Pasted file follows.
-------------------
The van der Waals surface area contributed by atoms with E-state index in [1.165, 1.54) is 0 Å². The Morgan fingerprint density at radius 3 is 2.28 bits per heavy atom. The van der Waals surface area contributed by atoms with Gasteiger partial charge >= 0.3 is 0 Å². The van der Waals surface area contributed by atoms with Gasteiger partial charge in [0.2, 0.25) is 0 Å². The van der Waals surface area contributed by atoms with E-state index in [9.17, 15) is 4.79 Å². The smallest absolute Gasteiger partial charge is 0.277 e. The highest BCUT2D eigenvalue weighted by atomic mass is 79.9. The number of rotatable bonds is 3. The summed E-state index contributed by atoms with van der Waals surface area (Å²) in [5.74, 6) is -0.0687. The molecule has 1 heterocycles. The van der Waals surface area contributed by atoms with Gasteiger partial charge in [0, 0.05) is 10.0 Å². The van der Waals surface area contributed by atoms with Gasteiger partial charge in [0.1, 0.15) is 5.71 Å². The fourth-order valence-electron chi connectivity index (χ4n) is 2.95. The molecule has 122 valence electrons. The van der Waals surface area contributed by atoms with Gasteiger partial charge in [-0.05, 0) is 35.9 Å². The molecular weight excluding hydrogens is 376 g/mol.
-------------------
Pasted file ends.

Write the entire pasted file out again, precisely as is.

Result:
The van der Waals surface area contributed by atoms with E-state index in [1.165, 1.54) is 0 Å². The Morgan fingerprint density at radius 3 is 2.28 bits per heavy atom. The van der Waals surface area contributed by atoms with Gasteiger partial charge >= 0.3 is 0 Å². The van der Waals surface area contributed by atoms with Gasteiger partial charge in [0.2, 0.25) is 0 Å². The van der Waals surface area contributed by atoms with E-state index in [9.17, 15) is 4.79 Å². The smallest absolute Gasteiger partial charge is 0.277 e. The highest BCUT2D eigenvalue weighted by atomic mass is 79.9. The number of rotatable bonds is 3. The summed E-state index contributed by atoms with van der Waals surface area (Å²) in [5.74, 6) is -0.0687. The molecule has 1 heterocycles. The van der Waals surface area contributed by atoms with Gasteiger partial charge in [0, 0.05) is 10.0 Å². The van der Waals surface area contributed by atoms with Gasteiger partial charge in [0.1, 0.15) is 5.71 Å². The fourth-order valence-electron chi connectivity index (χ4n) is 2.95. The molecule has 122 valence electrons. The van der Waals surface area contributed by atoms with Gasteiger partial charge in [-0.05, 0) is 35.9 Å². The molecular weight excluding hydrogens is 376 g/mol.